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Opinion Please, Tories. Don’t fall for the supply-side snake oil.

Britain's Liz Truss and Rishi Sunak at a debate last month. (Jacob King/AP)
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The race to succeed Boris Johnson as leader of Britain’s Conservative Party, and as prime minister, has focused on dueling tax cut plans from the two contenders, Foreign Secretary Liz Truss and former chancellor of the exchequer Rishi Sunak. I hope my friends across the pond won’t mind a word of advice based on the United States’ long experience with similar frenzies: Don’t buy the supply-side snake oil.

The idea that tax cuts pay for themselves has long animated conservative politics in the United States. It is true that people spend and invest more if they have more money, and the economy therefore grows a bit faster than would otherwise be the case. So far, so good.

But the additional activity generally does not generate enough tax dollars to make up for the revenue lost from the cuts. President Donald Trump’s 2017 tax cuts are a case in point: Federal revenue after the cuts dropped compared with pre-cut projections despite the added growth. This was no surprise even to its advocates. The supply-side friendly Tax Foundation, which touted the proposed cuts before their passage, acknowledged they would reduce federal government revenue by nearly $1.5 trillion over the subsequent decade.

Likewise, suggestions that Truss’s proposed tax cuts would pay for themselves are balderdash. (Truss, for her part, has been wise to avoid making such an argument.) That means Britain would finance the proposed cuts the old-fashioned way: by increasing public-sector borrowing. That should worry any conservative.

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Britain’s recent fiscal history is remarkably similar to that of the United States. Britain, like the United States, has run annual budget deficits for most of the past 50 years. Despite years of spending cutbacks derided as austerity, Conservative governments between 2010 and the beginning of the pandemic managed to trim the annual shortfall from nearly 9 percent of gross domestic product to only a bit more than 2 percent. Its gross government debt is now more than 102 percent of GDP, triple what it was in 2001.

American conservatives have followed the supply-side mantra for decades to no great success. The U.S. economy has grown in that time, but much of that is because of population growth, including from large immigration inflows. The United States’ annual budget deficits were even larger than Britain’s before the pandemic, and the U.S. debt to GDP ratio is a startling 125 percent. U.S. experience should not give British conservatives comfort.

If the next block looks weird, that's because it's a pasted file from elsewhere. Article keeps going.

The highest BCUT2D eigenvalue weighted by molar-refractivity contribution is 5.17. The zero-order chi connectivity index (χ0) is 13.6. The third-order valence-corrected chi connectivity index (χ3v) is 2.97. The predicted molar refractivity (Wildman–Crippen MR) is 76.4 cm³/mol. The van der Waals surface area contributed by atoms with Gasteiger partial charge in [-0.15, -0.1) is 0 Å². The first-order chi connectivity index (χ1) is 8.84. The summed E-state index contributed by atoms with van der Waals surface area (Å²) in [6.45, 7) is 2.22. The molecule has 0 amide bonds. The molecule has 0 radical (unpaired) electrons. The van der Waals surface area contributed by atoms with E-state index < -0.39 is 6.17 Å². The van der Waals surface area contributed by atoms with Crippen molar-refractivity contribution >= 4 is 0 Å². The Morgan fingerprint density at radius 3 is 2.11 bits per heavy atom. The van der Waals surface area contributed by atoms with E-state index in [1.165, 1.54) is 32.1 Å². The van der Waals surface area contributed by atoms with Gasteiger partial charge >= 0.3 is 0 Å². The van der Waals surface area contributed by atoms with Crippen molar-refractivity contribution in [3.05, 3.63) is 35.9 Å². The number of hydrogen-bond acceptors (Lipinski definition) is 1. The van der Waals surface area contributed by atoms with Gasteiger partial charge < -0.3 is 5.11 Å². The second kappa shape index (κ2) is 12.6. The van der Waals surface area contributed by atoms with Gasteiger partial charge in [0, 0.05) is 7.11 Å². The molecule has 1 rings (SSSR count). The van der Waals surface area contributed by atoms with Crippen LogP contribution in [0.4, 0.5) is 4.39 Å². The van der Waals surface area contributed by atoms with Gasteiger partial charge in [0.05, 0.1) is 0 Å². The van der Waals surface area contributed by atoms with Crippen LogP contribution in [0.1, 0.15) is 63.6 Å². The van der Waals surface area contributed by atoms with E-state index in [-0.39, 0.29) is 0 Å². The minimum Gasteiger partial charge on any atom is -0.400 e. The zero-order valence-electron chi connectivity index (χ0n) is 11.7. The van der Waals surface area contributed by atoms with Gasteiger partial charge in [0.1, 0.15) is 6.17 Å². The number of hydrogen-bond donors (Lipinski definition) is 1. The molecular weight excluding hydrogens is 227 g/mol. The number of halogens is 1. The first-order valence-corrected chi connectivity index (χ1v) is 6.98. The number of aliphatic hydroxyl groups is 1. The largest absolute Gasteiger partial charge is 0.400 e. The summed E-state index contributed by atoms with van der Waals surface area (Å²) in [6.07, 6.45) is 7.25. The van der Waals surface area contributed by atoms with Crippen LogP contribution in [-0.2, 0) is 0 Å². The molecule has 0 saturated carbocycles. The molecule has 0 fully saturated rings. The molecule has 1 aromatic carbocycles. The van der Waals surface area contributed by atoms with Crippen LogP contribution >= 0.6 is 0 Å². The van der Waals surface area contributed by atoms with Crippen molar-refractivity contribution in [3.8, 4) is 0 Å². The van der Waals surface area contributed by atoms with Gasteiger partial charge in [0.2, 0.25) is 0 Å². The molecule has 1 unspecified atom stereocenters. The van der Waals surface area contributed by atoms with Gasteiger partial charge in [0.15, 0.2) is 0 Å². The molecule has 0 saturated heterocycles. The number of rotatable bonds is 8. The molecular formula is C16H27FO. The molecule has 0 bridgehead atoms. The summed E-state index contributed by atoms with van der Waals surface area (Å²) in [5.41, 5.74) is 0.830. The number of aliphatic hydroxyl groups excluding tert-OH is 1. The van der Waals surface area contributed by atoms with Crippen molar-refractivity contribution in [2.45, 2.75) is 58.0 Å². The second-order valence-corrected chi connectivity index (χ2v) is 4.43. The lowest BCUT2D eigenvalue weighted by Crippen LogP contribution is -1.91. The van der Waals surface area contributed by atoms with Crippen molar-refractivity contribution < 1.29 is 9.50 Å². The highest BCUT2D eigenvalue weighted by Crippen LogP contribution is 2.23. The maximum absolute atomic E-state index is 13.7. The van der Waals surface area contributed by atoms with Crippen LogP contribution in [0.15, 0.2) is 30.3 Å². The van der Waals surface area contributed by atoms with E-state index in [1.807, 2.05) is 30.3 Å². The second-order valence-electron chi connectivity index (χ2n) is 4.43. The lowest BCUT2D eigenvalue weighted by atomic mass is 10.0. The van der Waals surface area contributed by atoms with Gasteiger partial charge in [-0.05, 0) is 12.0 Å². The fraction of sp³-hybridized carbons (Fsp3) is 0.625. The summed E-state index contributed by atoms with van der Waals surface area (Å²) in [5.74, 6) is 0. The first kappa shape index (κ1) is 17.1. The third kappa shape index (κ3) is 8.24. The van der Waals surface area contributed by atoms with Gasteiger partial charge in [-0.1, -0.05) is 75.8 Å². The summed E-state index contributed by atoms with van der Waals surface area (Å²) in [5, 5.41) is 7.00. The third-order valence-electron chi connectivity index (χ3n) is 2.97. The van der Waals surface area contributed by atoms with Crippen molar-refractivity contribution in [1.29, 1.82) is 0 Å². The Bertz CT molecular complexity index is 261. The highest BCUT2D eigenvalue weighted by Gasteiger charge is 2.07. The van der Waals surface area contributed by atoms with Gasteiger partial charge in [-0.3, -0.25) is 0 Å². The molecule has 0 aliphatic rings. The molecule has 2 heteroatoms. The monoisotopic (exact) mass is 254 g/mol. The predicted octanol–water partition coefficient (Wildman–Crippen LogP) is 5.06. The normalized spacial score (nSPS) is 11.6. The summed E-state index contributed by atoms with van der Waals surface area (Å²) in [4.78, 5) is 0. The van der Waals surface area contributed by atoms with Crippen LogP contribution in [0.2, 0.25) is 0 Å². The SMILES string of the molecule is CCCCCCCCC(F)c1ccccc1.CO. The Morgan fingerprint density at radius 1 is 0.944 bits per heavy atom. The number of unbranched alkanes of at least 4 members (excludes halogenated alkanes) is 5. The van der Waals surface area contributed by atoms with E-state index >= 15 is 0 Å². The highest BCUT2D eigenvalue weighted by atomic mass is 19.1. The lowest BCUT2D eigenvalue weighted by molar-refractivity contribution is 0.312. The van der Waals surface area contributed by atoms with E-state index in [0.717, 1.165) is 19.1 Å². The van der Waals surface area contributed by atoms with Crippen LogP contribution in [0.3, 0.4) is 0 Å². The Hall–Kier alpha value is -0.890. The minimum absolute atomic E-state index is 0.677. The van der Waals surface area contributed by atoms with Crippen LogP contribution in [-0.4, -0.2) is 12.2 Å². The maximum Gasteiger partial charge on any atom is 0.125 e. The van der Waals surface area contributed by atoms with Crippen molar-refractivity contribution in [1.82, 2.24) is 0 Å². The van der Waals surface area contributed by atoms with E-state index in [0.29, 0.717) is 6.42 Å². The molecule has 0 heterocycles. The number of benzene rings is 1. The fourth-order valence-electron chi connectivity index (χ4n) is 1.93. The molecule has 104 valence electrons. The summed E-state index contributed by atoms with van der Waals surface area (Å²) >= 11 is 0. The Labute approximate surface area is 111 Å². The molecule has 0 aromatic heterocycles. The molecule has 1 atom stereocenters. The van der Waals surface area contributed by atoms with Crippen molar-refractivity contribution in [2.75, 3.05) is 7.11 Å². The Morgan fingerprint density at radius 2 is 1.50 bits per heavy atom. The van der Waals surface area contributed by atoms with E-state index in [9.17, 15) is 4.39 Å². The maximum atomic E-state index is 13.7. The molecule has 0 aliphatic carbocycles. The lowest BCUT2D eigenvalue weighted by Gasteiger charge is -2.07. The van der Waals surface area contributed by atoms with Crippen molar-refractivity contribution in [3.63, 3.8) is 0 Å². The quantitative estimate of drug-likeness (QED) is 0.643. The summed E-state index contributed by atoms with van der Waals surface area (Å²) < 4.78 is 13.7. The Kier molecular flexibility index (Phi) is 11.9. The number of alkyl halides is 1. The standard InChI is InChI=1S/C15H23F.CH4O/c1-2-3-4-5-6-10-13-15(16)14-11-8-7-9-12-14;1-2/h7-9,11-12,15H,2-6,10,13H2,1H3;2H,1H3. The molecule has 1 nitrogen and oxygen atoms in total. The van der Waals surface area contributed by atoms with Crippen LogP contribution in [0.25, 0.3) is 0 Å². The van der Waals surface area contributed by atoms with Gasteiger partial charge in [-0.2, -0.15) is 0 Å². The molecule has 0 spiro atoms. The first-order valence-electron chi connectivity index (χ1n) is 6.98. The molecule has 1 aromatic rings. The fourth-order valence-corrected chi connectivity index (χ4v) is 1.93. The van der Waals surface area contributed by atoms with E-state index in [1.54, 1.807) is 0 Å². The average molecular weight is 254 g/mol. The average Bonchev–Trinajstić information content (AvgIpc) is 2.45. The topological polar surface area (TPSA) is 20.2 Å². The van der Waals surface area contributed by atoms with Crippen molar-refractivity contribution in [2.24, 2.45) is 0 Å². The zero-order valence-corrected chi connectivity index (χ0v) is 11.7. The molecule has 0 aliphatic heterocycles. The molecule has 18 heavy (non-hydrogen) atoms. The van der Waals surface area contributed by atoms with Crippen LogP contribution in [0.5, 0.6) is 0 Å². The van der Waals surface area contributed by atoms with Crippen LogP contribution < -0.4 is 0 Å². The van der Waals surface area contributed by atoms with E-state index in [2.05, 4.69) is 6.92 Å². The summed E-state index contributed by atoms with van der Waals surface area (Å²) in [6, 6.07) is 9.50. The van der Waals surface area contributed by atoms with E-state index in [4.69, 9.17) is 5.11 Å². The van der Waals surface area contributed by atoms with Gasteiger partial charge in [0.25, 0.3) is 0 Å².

Britain would likely suffer more than the United States from a debt binge because the pound is not the world’s reserve currency. The United States can finance its debt in large part because demand for U.S. Treasury bonds is fueled by the dollar’s global dominance. Investors will accept lower interest rates because they either need the dollars to finance trade or because they value the dollar’s perceived safety. The pound offers neither advantage, and Britain would likely start to see rising interest rates if it followed the United States’ path.

The next Conservative prime minister should instead look for ways to generate new investment that will generate jobs and take pressure off the public fisc. Britain’s ban on fracking, for example, should be immediately repealed. That would generate significant investment and help both Britain and Europe replace Russian gas imports. Such a move would be highly controversial, but it would create high-paid working-class jobs, lower energy prices and improve national security.

Health care is another field in which government policy impedes private activity. Unlike in the United States, employer-provided health insurance is taxed in Britain. The next prime minister should make those premiums tax free, thereby encouraging employers to offer this valuable benefit and expanding private health care in the country. This could help reduce the massive waiting lists plaguing the National Health Service. That would also be controversial, given Britain’s affection for the NHS, but the alternative is large increases in public spending.

Politics will always play a role in tax policy, and to that extent, the next PM must favor the Tories’ new working-class voters. Truss’s proposal to reverse the hike in National Insurance contributions (Britain’s version of the Social Security payroll tax) is politically sound. She or Sunak should also consider cuts in Britain’s 20 percent value-added tax. The VAT is a regressive tax, hitting those with lower incomes harder than the well-to-do. Cutting it would give working-class voters more purchasing power. It would also be a political winner, as Canada’s Tories found in 2006 when they promised to cut that country’s sales tax by 2 percent and went on to victory.

Britain’s next Conservative prime minister will face a daunting task: revitalizing economic growth while rebuilding the new working-class-based political coalition that Brexit and Boris Johnson bequeathed to the party. Adopting American-style supply-side economics won’t solve either problem.

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